The Colombian infrastructure sector used to be synonymous of the 4G concession programme that awarded 32 PPP road projects since launch in 2013.
That's all changing... or at least it will be if Enrique Peñalosa, Mayor of Bogota, succeeds in his plans to implement a pipeline of large-to-medium-size projects.
Peñalosa was mayor from 1998 to 2001 and is now back to govern the capital of Colombia for the second time, this session running until 2019. He has ambitious plans that, if successful, will transform Bogota into a huge construction site.
The mayor was famed for implementing structural reforms in his last term. Among the most important developments was the establishment of Transmilenio, a bus rapid transit (BRT) system inspired by the Brazilian city of Curitiba but implemented in a city of 8 million people (a lot bigger than 3.2 million Curitiba).
Independent of the political battle over the use of the private sector in areas of the economy considered strategic – a debate always present in Latin America when talking about mass transportation, airports, and energy sector – the total funding requirement is daunting. Colombian cities now have a pipeline of projects that will require more investments than the 4G programme has lately been able to attract. It is not only Bogota: other Colombian cities are trying to follow the lead and launch urban projects as well.
Colombia has neither the financial capacity nor the expertise domestically to complete all the projects it needs. But the country seems to be moving forward with its plans, and attracting international attention.
Bankers, lawyers and infrastructure sponsors are saying almost in unison: "in Colombia, I'm focusing more on cities right now."
The new infrastructure announcements are also timely. They will require large amounts of investments, exactly in a moment of great liquidity in the United States and in Europe. Returns in the developed world are still very low (though most anticipate a gradual increase in interest rates). It is not uncommon to see bankers say that “there is more money than projects to invest in.”
With low returns, a lot of money and a (certain) lack of large projects in the United States, commercial banks and investment funds are starting to look for opportunities in Latin America. There has also been a trend of international law firm growing their teams in the region. And foreign sponsors are lining up to form consortia and prepare bids to participate in Southern projects.
Just some of the projects in Colombian cities in the pipeline are:
- First Metro line
- El Dorado II airport
- Cartagena airport
- Six hospitals
- Elevated Station Canoas
- PPP schools/ public buildings
The largest upcoming project is the first Metro line in Bogota, which will require a total investment of $3.6 billion. It is expected to be awarded in Q4 2018 and will complement the main public transportation system in the capital, Transmilenio. The BRT system itself will see a complete renewal of the fleet, as well as a new bus corridor in the city.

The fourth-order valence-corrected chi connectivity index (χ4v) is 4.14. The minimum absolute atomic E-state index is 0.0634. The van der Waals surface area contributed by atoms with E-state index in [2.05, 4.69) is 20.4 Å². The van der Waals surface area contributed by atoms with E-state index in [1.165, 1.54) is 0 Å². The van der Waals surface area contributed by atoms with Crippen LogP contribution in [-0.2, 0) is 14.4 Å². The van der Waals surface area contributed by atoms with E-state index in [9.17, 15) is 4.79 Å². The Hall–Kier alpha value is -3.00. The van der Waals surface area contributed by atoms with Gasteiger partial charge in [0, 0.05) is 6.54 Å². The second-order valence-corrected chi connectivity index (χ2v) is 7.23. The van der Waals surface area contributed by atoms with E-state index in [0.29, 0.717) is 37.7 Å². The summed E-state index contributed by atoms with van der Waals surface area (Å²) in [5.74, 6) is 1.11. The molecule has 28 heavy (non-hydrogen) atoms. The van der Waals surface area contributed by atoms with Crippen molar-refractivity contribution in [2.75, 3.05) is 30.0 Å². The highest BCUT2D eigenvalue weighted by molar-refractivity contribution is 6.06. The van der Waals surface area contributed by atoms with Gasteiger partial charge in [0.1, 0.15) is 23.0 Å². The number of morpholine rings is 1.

National regulator ANI is currently structuring the PPP for the second airport in Bogota, El Dorado II, which will require around $800 million in investment. Construction is expected to take place between 2019 and 2021.
El Dorado II will be connected to Bogota’s public transportation system by the Regiotram project. This PPP includes the construction, maintenance and operation of a light rail system between Facatitiva and Bogota. At 41km in length, it will have 17 stations and a total cost of Ps1.5 trillion ($550 million).
There is also a PPP concession for Cartagena airport coming to market. Works include the expansion of the passenger terminal building, aircraft parking platforms and taxiways. The concession involves the structuring, design, construction, maintenance and operation of the airport expansion, in a project estimated to cost $200 million. It is currently subject to feasibility studies.
Bogota’is in the process of awarding six hospitals, with an approximate cost of $400 million: Nuevo Hospital Simon Bolivar; Hospital de La Felicidad; Nuevo Hospital de Santa Clara; Nuevo Instituto Materno Infantil; Hospital de San Bernardino Bosa; and Hospital Usme.
FDN and the Ministry of Education are also trying to structure a series of projects to renew public schools in Colombia, starting in Medellin, Barranquilla, Cartagena and others. There are also projects to renovate public buildings in Bogota.
A public initiative project that would attend not only Bogota but also 14 other municipalities is the construction of a waste water treatment plant called PTAR Canoas, or Elevated Station Canoas. With a total cost of $4.9 trillion ($1.8 billion), it is supposed to clean 80% of contamination of the river.